Michael Collins continues his look at the NBA’s most overrated and underrated. In Part 1, Collins looked at teams, coaches and fan bases. Today, he rolls out Part 2 with a look at players, GMs and, just for fun, jersey/court combinations.
Finding the right pieces to fill the over and under positions for players, coaches, teams, GMs, fan bases and jerseys is an imperfect science, but here’s our best shot at challenging commonly held perceptions, and deciding 2015’s over and under rated list.
Overrated Player: Rajon Rondo
Rondo was seen to be suffering from a classic case of badteamitis when Danny Ainge shipped off Kevin Garnett and Paul Pierce. He evolved into an assist whore while forgetting what made him an elite defender. Even still, most believed Rondo had an extra gear tucked away. And so, the Mavericks bit at the temptation of Playoff Rondo setting the table for Dirk and Monta and plenty of fans and analysts jumped on for the ride.
Let me be clear: Although the deal elicited risk for the Mavs, it was a necessary move. Jameer Nelson just wasn’t cutting it on either end, and Rondo’s arrival has steadied Dallas’ pick-and-roll defense and propelled them to 12th in defensive efficiency. Carving a near top-10 defense matters, particularly in the playoffs.
Still, watching Rondo spot up in the corners and upset the Mavs’ historic pace on offense has been mildly depressing. The Mavs’ offense has dropped from 113.6 to 106.3 points per 100 possessions since they trade for Rondo.
Of course, Rondo is still a passing sorcerer with fierce competitive instincts who’ll help the Mavs in May, even if they’re only 11-8 since the trade.
And yet, in a league where elite offenses are cultivated by perimeter shooting and minimal bricklaying, it’s difficult to call a guy who can’t shoot from anywhere – including the free throw line – an elite point guard. The NBA has evolved and so has our understanding of what makes a great player in 2015.
Underrated Player: Al Horford
Here are some similarities between the 2014-15 Hawks and the 2013-14 Spurs: both can be considered talent-rich, multipronged, uniquely unselfish squads that lean on their uniquely unassuming big man as its foundation.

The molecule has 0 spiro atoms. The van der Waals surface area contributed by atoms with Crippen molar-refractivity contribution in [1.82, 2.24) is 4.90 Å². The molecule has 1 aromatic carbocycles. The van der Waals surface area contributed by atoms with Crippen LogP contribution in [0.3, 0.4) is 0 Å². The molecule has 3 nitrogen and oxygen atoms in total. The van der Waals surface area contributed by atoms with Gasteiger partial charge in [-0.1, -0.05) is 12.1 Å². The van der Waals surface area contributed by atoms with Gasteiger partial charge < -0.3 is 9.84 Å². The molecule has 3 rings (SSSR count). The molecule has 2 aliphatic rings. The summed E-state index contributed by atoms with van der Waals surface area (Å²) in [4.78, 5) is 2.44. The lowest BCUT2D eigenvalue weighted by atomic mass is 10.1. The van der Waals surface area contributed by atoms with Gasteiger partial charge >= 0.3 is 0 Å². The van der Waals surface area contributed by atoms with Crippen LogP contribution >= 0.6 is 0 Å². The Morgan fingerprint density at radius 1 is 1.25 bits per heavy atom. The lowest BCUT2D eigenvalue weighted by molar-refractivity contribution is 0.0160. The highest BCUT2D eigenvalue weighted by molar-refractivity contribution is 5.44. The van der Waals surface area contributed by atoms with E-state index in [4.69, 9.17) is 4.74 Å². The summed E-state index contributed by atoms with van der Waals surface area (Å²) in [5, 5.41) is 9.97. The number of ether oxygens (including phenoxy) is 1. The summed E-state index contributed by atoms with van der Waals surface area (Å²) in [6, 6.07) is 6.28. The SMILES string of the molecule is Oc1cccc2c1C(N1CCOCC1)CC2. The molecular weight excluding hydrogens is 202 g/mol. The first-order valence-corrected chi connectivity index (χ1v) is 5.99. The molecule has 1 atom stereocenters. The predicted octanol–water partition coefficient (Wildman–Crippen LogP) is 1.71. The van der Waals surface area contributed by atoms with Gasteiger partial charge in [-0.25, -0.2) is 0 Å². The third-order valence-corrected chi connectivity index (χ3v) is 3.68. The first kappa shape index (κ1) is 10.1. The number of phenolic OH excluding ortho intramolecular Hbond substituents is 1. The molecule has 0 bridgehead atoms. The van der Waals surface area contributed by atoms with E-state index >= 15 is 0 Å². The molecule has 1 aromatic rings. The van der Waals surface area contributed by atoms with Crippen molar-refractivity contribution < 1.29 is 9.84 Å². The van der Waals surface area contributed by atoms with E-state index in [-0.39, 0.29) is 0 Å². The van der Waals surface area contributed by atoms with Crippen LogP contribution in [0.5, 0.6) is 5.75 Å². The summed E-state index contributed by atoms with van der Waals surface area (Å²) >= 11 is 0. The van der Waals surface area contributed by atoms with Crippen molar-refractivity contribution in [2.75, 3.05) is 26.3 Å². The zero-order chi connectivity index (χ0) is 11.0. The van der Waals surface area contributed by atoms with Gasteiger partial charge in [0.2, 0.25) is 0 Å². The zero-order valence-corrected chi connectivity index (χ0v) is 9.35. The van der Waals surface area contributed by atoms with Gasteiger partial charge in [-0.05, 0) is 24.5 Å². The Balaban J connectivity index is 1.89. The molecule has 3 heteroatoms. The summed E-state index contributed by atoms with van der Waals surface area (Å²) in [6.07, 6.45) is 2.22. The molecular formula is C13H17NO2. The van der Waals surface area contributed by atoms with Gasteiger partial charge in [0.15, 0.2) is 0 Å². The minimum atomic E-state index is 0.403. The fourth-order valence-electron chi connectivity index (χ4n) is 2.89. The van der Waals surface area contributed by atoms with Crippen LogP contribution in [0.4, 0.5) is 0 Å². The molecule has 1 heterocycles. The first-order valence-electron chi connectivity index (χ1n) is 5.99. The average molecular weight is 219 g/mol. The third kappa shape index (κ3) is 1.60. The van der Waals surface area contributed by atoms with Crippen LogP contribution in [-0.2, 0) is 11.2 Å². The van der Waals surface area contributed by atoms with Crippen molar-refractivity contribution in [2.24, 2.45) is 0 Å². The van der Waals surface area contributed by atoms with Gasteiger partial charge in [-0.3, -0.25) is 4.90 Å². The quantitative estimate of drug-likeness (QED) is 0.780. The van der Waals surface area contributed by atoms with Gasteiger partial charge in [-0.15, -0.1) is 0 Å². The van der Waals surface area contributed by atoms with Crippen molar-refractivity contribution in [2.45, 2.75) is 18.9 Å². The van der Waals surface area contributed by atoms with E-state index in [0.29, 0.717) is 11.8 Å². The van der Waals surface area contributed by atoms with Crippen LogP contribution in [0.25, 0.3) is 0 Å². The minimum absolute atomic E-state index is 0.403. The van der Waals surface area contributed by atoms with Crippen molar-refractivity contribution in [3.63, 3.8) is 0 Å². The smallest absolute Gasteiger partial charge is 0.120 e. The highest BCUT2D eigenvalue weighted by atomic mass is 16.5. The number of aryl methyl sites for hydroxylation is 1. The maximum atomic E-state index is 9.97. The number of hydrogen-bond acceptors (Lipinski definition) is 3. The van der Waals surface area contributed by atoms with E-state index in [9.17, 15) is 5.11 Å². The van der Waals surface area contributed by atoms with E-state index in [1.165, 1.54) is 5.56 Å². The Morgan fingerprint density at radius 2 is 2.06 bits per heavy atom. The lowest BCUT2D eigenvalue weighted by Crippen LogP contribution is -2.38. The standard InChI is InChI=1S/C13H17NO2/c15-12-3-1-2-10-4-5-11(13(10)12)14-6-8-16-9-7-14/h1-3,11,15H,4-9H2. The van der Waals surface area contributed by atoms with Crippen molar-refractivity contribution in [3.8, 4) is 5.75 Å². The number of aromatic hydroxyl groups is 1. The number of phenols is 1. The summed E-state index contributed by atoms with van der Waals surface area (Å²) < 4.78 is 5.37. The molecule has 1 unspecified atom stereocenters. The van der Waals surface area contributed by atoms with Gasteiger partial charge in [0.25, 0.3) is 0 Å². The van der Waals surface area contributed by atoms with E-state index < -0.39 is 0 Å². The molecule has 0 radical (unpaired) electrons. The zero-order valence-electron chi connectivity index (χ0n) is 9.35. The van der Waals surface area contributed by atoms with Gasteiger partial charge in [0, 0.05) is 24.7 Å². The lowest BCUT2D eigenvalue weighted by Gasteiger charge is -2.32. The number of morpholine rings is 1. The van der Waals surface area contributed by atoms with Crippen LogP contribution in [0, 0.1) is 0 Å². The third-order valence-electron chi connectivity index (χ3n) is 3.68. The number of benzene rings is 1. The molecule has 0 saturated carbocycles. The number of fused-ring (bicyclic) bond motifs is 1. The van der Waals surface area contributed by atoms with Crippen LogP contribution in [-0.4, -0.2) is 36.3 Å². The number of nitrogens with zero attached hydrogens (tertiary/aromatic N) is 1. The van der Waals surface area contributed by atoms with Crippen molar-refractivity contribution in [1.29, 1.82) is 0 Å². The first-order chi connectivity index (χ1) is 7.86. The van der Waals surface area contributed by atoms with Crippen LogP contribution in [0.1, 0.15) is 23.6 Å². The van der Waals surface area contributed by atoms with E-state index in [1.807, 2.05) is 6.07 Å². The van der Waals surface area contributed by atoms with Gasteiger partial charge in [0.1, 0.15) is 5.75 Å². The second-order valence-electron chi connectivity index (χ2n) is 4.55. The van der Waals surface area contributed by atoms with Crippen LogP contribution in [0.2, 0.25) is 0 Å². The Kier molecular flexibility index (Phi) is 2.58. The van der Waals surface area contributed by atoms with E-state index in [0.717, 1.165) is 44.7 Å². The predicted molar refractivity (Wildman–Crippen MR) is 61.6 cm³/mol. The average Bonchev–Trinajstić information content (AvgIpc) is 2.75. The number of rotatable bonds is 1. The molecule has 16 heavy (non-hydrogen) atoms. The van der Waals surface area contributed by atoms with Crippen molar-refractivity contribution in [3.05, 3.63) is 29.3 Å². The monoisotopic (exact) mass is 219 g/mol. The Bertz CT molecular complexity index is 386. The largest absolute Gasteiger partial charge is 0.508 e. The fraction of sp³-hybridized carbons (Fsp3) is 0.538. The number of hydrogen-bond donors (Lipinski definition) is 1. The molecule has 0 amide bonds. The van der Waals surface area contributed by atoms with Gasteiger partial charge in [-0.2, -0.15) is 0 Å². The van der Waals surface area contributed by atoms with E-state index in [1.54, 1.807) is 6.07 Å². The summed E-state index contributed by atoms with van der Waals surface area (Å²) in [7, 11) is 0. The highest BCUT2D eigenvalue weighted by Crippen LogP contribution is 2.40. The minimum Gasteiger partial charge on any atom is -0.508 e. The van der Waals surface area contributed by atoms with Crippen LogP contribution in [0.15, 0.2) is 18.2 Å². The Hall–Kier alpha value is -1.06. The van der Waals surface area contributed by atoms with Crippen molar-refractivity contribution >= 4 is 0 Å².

Make no mistake: their systems of delightful passing would not be possible if their superstar center objected to fewer post-up and scoring opportunities. Al Horford is a sort of Tim Duncan-lite in the manner he cares about winning and shies away from the limelight.
Horford’s greatness shouldn’t be a secret anymore as Atlanta’s dazzling streak has certainly elevated his profile. Horford does everything you would want from your big guy in today’s NBA. He can drag defenses out of the paint with his spot-up game, set expert screens, and pass out of traffic to one of Atlanta’s perimeter snipers. Horford is a model of consistency that hasn’t shot below 54 percent in any of his past six seasons.
The old school definition of a truly great big man suggests you need 25 and 10, and this was certainly true for much of the league’s history. And yet, despite what every retired old grump will belt out, today’s big man position has never been so demanding. They have to extend their shooting range, make sharper split-second reads, step out on the pick-and-roll and somehow contend against the greatest class of point guards we’ve ever seen. Hell, there’s a reason why Popovich and the Spurs moved away from relentlessly pounding the ball inside to Timmy and into an up-tempo motion offense back in 2007.
Still not convinced of Horford’s stardom? Well, Atlanta was a top-four team in the Eastern Conference before Horford’s season ending pectoral tear last year, and just a meager sub .500 team thereafter.
The Hawks’ ability to advance in the playoffs will come down to Horford doing legitimate superstar things, and perhaps this will finally be the moment he shreds the underrated title.
Overrated GM: Sam Presti